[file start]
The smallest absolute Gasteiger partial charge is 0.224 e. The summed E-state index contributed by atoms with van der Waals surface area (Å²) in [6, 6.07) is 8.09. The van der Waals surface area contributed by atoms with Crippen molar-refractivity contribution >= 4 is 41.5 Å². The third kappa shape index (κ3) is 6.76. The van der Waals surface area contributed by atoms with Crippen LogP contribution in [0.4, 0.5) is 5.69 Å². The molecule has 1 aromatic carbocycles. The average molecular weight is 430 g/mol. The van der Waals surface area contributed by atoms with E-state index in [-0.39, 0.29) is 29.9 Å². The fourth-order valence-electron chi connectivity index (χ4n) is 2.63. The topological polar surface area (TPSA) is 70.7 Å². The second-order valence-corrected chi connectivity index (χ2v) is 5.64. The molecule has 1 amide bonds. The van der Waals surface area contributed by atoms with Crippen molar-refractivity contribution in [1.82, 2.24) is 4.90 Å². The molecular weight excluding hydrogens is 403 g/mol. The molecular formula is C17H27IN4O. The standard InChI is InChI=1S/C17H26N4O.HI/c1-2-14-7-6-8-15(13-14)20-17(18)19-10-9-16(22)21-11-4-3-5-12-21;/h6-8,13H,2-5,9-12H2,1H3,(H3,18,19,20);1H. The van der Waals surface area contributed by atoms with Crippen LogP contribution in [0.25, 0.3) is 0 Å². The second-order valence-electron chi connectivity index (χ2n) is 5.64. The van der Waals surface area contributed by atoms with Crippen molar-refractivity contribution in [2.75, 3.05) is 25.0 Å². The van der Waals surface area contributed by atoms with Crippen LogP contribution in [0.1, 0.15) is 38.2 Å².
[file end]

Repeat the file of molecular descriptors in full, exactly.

The smallest absolute Gasteiger partial charge is 0.224 e. The summed E-state index contributed by atoms with van der Waals surface area (Å²) in [6, 6.07) is 8.09. The van der Waals surface area contributed by atoms with Crippen molar-refractivity contribution >= 4 is 41.5 Å². The third kappa shape index (κ3) is 6.76. The van der Waals surface area contributed by atoms with Crippen LogP contribution in [0.4, 0.5) is 5.69 Å². The molecule has 1 aromatic carbocycles. The average molecular weight is 430 g/mol. The van der Waals surface area contributed by atoms with E-state index in [-0.39, 0.29) is 29.9 Å². The fourth-order valence-electron chi connectivity index (χ4n) is 2.63. The topological polar surface area (TPSA) is 70.7 Å². The second-order valence-corrected chi connectivity index (χ2v) is 5.64. The molecule has 1 amide bonds. The van der Waals surface area contributed by atoms with Crippen molar-refractivity contribution in [1.82, 2.24) is 4.90 Å². The molecular weight excluding hydrogens is 403 g/mol. The molecular formula is C17H27IN4O. The standard InChI is InChI=1S/C17H26N4O.HI/c1-2-14-7-6-8-15(13-14)20-17(18)19-10-9-16(22)21-11-4-3-5-12-21;/h6-8,13H,2-5,9-12H2,1H3,(H3,18,19,20);1H. The van der Waals surface area contributed by atoms with Crippen LogP contribution in [0.25, 0.3) is 0 Å². The second-order valence-electron chi connectivity index (χ2n) is 5.64. The van der Waals surface area contributed by atoms with Crippen molar-refractivity contribution in [2.75, 3.05) is 25.0 Å². The van der Waals surface area contributed by atoms with Crippen LogP contribution in [0.1, 0.15) is 38.2 Å².